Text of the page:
Nordstrom (JWN)’s third quarter 2021 earnings missed expectations, sales exceeded expectations

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A shopper leaves the Nordstrom store in Chicago, Illinois on May 26, 2021.

Scott Olson | Getty Images

Nordstrom’s earnings released on Tuesday were lower than analysts’ expectations, because labor costs eroded profits and sales, and its Nordstrom Rack business could hardly return to pre-pandemic levels.

The news caused it to fall by more than 20% in the extended transaction.

The department store chain is trying to take advantage of shoppers to update their wardrobes when people return to the office and attend social events. Sales in the third quarter exceeded Wall Street’s expectations, but the company only reiterated its revenue forecast for this year.

The disappointing performance is in stark contrast to rivals Macy’s and Kohl’s, which last week raised their expectations for the rest of the year. Both companies have been more successful in passing on higher costs to shoppers and carefully managing inventory.

CEO Erik Nordstrom (Erik Nordstrom) said the company needs to act faster to take advantage of its advantages and increase its market share.

“We are focused on accelerating transformation and improving results,” Erik Nordstrom said in a press release.

Below is Nordstrom’s performance during the three-month period ending October 30, compared to analysts’ expectations using Refinitiv data:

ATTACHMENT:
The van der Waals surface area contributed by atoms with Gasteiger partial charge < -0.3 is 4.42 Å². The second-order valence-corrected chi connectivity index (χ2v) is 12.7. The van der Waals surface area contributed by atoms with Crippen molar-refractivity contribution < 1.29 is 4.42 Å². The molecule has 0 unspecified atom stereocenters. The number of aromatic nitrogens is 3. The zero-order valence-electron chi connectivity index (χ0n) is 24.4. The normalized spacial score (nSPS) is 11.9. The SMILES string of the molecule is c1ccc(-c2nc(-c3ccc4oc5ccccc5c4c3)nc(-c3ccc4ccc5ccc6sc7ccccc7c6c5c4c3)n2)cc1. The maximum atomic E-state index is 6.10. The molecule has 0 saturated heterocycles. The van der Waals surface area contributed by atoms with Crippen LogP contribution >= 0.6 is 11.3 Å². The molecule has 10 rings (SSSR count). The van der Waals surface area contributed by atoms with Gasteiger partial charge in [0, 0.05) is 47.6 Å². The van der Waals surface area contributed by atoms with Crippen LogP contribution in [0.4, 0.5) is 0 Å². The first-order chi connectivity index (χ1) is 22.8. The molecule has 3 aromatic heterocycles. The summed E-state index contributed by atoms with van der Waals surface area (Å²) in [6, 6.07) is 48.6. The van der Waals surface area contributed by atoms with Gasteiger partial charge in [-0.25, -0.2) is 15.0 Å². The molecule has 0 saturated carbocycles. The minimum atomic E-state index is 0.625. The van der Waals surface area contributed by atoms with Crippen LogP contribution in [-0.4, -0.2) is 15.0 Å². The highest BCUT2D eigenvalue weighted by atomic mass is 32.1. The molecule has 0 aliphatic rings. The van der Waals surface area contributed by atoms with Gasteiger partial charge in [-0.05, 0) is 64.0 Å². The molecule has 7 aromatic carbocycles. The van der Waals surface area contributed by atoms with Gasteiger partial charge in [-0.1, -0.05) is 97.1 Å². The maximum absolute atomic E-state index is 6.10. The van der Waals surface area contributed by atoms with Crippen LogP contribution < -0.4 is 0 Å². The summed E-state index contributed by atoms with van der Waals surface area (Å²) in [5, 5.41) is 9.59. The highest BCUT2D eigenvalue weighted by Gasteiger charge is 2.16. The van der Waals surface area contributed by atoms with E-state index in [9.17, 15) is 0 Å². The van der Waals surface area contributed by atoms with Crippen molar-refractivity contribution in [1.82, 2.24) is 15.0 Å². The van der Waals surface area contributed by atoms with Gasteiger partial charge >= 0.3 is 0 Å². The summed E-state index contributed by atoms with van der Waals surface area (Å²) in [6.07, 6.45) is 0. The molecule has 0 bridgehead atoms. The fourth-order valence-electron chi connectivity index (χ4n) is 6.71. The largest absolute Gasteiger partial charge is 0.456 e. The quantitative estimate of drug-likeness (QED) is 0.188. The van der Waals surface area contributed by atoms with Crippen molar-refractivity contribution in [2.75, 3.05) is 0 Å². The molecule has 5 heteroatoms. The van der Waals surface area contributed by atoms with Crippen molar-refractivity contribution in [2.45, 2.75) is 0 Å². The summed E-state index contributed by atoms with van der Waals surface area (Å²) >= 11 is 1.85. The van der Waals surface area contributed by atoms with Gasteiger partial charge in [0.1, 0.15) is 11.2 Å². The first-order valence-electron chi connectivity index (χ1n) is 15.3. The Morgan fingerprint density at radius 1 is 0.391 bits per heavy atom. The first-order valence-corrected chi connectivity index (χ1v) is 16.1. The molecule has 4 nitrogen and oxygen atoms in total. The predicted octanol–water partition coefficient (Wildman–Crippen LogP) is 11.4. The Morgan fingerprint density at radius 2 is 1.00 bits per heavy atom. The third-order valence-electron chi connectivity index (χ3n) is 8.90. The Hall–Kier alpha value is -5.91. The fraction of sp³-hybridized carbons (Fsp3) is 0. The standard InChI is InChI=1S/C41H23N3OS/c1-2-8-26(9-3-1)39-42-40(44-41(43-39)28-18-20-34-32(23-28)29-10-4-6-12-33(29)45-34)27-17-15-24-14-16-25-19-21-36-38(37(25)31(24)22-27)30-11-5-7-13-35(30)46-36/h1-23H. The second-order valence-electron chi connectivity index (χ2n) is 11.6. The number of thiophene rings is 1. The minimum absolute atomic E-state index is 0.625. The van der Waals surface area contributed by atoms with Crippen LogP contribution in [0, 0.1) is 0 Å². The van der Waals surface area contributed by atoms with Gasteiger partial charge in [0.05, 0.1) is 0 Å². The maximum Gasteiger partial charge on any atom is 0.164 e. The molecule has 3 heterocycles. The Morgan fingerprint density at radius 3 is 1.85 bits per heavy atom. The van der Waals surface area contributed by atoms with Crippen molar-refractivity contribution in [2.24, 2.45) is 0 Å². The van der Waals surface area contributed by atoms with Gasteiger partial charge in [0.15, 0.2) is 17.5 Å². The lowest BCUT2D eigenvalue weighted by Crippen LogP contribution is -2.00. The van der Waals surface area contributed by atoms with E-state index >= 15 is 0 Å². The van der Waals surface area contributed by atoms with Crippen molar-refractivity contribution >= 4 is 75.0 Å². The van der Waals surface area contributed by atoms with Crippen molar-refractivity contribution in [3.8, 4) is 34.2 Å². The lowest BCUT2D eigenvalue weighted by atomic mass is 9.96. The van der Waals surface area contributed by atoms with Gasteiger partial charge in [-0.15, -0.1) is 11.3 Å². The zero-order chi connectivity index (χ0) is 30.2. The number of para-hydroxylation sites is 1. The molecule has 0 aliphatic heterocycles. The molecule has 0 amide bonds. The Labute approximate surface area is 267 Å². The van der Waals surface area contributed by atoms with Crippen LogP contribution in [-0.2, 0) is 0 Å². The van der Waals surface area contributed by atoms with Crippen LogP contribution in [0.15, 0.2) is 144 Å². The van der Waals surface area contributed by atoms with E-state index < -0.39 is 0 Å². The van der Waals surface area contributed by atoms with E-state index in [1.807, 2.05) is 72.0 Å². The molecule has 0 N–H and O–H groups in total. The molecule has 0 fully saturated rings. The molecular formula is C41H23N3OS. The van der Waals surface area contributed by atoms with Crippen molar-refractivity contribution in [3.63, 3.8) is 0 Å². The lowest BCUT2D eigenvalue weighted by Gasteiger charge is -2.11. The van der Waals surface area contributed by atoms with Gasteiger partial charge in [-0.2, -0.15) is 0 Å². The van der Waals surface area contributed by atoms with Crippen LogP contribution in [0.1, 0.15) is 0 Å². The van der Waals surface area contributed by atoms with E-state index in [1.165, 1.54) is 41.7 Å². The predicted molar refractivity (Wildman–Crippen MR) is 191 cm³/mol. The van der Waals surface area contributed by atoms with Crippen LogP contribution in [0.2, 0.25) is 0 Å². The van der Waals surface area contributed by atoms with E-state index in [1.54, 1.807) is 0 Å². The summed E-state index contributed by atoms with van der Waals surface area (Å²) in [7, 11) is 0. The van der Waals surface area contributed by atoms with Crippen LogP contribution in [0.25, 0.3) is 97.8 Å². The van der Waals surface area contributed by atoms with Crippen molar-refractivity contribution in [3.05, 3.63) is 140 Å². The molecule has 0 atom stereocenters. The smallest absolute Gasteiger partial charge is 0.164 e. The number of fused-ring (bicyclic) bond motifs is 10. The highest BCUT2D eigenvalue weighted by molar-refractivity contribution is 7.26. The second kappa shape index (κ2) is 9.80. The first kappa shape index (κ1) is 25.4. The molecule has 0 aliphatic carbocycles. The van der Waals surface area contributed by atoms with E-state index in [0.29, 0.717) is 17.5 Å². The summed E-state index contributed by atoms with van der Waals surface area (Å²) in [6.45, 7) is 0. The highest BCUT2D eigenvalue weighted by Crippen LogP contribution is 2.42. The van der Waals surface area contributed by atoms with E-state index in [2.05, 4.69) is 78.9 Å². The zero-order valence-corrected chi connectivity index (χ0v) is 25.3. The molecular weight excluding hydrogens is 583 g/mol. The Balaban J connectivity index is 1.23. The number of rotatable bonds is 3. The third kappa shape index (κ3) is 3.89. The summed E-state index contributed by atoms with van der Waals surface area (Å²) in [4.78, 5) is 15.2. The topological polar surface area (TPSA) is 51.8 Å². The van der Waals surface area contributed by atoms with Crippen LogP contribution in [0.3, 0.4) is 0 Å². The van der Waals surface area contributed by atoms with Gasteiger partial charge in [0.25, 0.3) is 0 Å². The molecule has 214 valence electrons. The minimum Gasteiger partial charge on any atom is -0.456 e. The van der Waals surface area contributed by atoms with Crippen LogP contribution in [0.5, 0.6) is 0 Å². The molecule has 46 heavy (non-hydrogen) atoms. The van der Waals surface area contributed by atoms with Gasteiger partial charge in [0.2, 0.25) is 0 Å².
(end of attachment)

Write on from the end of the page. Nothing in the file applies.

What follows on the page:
• Earnings per share: 39 cents vs. 56 cents expected
  • Revenue: 3.64 billion US dollars, compared to 3.55 billion US dollars expected

Net income increased from $53 million or 34 cents per share a year ago to $64 million or 39 cents per share. A survey by Refinitiv shows that analysts have been looking for earnings per share of 56 cents.

Revenue, including credit card sales, climbed to 3.64 billion U.S. dollars from 3.09 billion U.S. dollars a year ago, higher than the expected 3.55 billion U.S. dollars. But this is still a slight decrease from the $3.67 billion reported by Nordstrom in the third quarter of 2019.

In Nordstrom’s department store brand of the same name, revenue increased by 11% from a year ago and increased by 3% on a two-year basis. More customers come to its store, and shoppers spend more on each purchase. Nordstrom ranks home furnishings, active clothing, designer brands and beauty as areas of strength.

In Nordstrom Rack, a low-price division that competes with TJ Maxx and Macy’s Backstage, sales increased by 35% compared to 2020, but dropped by 8% compared to 2019.

The company said it is taking steps to improve Rack’s performance, including investing in increased brand awareness, better management of inventory levels, and price balance to bring it closer to shoppers’ expectations.

Digital sales increased by 12% year-on-year and accounted for 40% of the business. Nordstrom pointed out that last year its annual annual sale (mainly held online and in physical stores) was completely transferred to the third quarter, and this year only dropped within a week of that quarter.

Nordstrom said that compared with the same period in 2019, its inventory levels have increased by 13% because department store operators have postponed some merchandise orders in an attempt to alleviate ongoing supply chain bottlenecks.

It still expects annual revenue, including credit card sales, to increase by more than 35% over last year. Refinitiv data shows that analysts have been looking for 36% growth.

As of Tuesday’s close, Nordstrom’s stock price has risen less than 1% so far this year. Its market value is approximately US$5.1 billion.

Find Nordstrom’s full earnings press release here.

This story is developing. Please check for updates.

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